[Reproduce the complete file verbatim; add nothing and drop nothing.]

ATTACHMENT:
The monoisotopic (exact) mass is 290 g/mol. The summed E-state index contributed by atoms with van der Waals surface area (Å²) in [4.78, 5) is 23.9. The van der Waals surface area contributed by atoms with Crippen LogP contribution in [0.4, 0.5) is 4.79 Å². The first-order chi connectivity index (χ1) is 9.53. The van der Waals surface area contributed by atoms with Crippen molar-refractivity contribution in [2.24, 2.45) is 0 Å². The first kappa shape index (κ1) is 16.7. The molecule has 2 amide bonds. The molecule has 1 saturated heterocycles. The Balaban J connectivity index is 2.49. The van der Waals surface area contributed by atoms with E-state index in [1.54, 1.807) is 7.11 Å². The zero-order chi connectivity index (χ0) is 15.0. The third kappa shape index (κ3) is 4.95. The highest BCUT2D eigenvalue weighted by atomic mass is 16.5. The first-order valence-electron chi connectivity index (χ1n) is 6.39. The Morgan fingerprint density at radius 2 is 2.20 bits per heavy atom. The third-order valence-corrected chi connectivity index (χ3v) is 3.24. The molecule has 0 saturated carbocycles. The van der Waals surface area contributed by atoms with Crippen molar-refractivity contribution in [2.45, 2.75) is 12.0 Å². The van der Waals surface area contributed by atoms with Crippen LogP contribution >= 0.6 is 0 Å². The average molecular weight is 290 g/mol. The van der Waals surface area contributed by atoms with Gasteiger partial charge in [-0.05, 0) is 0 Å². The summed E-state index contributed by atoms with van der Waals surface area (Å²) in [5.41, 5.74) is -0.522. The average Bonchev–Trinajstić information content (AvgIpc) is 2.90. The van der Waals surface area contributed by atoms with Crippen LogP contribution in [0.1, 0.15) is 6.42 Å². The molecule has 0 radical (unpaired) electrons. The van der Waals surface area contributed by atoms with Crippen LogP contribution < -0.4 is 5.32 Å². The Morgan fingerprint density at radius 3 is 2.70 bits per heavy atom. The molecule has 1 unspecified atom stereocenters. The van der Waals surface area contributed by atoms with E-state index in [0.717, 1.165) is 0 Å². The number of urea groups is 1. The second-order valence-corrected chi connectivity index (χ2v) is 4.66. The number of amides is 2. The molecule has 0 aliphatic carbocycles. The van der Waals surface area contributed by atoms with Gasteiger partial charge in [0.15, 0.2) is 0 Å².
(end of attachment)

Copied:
The monoisotopic (exact) mass is 290 g/mol. The summed E-state index contributed by atoms with van der Waals surface area (Å²) in [4.78, 5) is 23.9. The van der Waals surface area contributed by atoms with Crippen LogP contribution in [0.4, 0.5) is 4.79 Å². The first-order chi connectivity index (χ1) is 9.53. The van der Waals surface area contributed by atoms with Crippen molar-refractivity contribution in [2.24, 2.45) is 0 Å². The first kappa shape index (κ1) is 16.7. The molecule has 2 amide bonds. The molecule has 1 saturated heterocycles. The Balaban J connectivity index is 2.49. The van der Waals surface area contributed by atoms with E-state index in [1.54, 1.807) is 7.11 Å². The zero-order chi connectivity index (χ0) is 15.0. The third kappa shape index (κ3) is 4.95. The highest BCUT2D eigenvalue weighted by atomic mass is 16.5. The first-order valence-electron chi connectivity index (χ1n) is 6.39. The Morgan fingerprint density at radius 2 is 2.20 bits per heavy atom. The third-order valence-corrected chi connectivity index (χ3v) is 3.24. The molecule has 0 saturated carbocycles. The van der Waals surface area contributed by atoms with Crippen molar-refractivity contribution in [2.45, 2.75) is 12.0 Å². The van der Waals surface area contributed by atoms with Crippen LogP contribution >= 0.6 is 0 Å². The average molecular weight is 290 g/mol. The van der Waals surface area contributed by atoms with Gasteiger partial charge in [-0.05, 0) is 0 Å². The summed E-state index contributed by atoms with van der Waals surface area (Å²) in [5.41, 5.74) is -0.522. The average Bonchev–Trinajstić information content (AvgIpc) is 2.90. The van der Waals surface area contributed by atoms with Crippen LogP contribution in [0.1, 0.15) is 6.42 Å². The molecule has 0 radical (unpaired) electrons. The van der Waals surface area contributed by atoms with Crippen LogP contribution < -0.4 is 5.32 Å². The Morgan fingerprint density at radius 3 is 2.70 bits per heavy atom. The molecule has 1 unspecified atom stereocenters. The van der Waals surface area contributed by atoms with E-state index in [0.717, 1.165) is 0 Å². The number of urea groups is 1. The second-order valence-corrected chi connectivity index (χ2v) is 4.66. The number of amides is 2. The molecule has 0 aliphatic carbocycles. The van der Waals surface area contributed by atoms with Gasteiger partial charge in [0.15, 0.2) is 0 Å².